Send to

Choose Destination
Rheum Dis Clin North Am. 1994 Aug;20(3):759-75.

Role of vitamin D, its metabolites, and analogs in the management of osteoporosis.

Author information

University of California, San Francisco.


Vitamin D and its metabolites are well-established regulators of bone mineral homeostasis. Their clearest role is in the prevention and treatment of rickets and osteomalacia, bone diseases characterized by inadequate bone formation, and mineralization. Much of the effectiveness of vitamin D and its active metabolite 1,25(OH)2D in treating such disorders rests with their ability to increase serum levels of calcium and phosphate principally by stimulating intestinal calcium and phosphate absorption. Osteoporosis is not a disease resulting from obvious deficiencies in vitamin D, calcium, and phosphate. More subtle deficiencies, however, may be found, especially among the elderly with decreased intake of dairy products, reduced sunlight exposure, and less efficient intestinal absorption of bone minerals. Such subtle deficiencies may account for the ability of vitamin D and calcium supplementation to have a beneficial effect on bone mineral density in this population. Estrogen administration to postmenopausal females raises 1,25(OH)2D levels, presumably through increased renal production, and this increase is associated with increased intestinal calcium transport. Serum measurements of the vitamin D metabolites in general, however, and 1,25(OH)2D in particular do not consistently show evidence of a decrease at the time of menopause. Although most studies show a fall in intestinal calcium transport with age, which can be reversed with 1,25(OH)2D or estrogen, even these observations have not been found consistently. Thus, some investigators have addressed the issue of tissue resistance to 1,25(OH)2D and have noted decreased VDR in the intestine and reduced 1,25(OH)2D accumulation by bone with age. Despite no obvious deficiency of vitamin D in most patients with osteoporosis, clinical trials with vitamin D or 1,25(OH)2D show promise. Vitamin D treatment will probably prove most efficacious in populations with marginal vitamin D intake and/or limited sunlight exposure; high doses would not be required, and the treatment would be safe. This would be a physiologic and not a pharmacologic use of vitamin D. The use of 1,25(OH)2D for treatment of osteoporosis in individuals with adequate nutrition and sunlight exposure may require somewhat higher than physiologic doses to be effective. Perhaps such doses are necessary to stimulate osteoblast activity and/or differentiation; by raising the serum calcium level, such doses of 1,25(OH)2D might block its otherwise stimulatory effect on osteoclast number and activity. Such doses run the risk of hypercalcemia and hypercalciuria, leading to nephrolithiasis and/or nephrocalcinosis. These undesirable side effects appear to be less common with the use of 1 alpha OHD compared with 1,25(OH)2D, but this may be because of the lower levels of calcium consumption in Japan where 1 alpha OHD is widely prescribed.(ABSTRACT TRUNCATED AT 400 WORDS).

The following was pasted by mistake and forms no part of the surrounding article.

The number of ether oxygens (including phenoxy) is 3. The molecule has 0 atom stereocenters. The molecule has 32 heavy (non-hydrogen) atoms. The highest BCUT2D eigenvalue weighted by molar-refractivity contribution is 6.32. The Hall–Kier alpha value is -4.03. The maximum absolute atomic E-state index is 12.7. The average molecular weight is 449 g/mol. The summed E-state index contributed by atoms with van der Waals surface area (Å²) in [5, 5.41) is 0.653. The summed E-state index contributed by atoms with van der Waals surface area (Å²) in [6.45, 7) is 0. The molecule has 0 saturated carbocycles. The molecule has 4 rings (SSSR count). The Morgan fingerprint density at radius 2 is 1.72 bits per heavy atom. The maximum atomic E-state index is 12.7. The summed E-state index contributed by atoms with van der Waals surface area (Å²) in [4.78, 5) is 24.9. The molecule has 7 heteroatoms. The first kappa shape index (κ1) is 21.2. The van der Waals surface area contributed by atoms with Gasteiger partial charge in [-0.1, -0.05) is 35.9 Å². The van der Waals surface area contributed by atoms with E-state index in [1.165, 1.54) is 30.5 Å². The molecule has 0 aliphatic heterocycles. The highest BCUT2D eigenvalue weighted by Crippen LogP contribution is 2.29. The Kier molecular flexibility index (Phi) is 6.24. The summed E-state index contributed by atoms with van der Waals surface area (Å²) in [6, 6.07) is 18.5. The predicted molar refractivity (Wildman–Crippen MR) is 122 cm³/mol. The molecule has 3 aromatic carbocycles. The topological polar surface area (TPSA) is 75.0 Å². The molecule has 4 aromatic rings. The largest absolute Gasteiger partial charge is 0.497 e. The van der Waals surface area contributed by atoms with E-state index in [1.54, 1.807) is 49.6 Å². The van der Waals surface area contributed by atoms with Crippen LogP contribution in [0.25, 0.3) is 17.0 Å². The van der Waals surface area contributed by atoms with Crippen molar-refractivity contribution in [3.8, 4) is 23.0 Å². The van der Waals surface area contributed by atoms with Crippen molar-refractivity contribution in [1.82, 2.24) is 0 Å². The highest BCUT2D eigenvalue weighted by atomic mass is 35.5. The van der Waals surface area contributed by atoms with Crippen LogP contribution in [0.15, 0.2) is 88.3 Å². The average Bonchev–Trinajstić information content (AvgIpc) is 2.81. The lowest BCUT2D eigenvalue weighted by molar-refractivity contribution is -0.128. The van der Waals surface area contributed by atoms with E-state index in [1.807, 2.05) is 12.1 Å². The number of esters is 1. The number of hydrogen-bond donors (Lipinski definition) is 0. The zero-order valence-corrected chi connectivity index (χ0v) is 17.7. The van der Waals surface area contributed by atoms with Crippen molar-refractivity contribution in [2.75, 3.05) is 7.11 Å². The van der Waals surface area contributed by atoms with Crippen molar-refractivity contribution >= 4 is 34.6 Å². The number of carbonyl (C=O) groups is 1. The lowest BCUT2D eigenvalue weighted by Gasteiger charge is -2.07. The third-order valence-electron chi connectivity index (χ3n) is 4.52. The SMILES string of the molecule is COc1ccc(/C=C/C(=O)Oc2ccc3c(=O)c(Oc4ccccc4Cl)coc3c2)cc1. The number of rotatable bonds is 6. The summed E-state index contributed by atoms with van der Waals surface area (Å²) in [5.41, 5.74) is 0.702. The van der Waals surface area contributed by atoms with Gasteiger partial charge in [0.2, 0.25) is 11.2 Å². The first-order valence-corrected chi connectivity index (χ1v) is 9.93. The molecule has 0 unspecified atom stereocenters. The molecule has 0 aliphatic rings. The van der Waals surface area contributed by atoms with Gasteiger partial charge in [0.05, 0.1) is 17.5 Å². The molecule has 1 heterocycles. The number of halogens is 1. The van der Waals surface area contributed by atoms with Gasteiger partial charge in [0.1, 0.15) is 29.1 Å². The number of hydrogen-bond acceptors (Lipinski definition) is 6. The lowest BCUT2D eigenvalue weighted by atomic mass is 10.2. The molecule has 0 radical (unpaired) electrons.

[Indexed for MEDLINE]

Supplemental Content

Loading ...
Support Center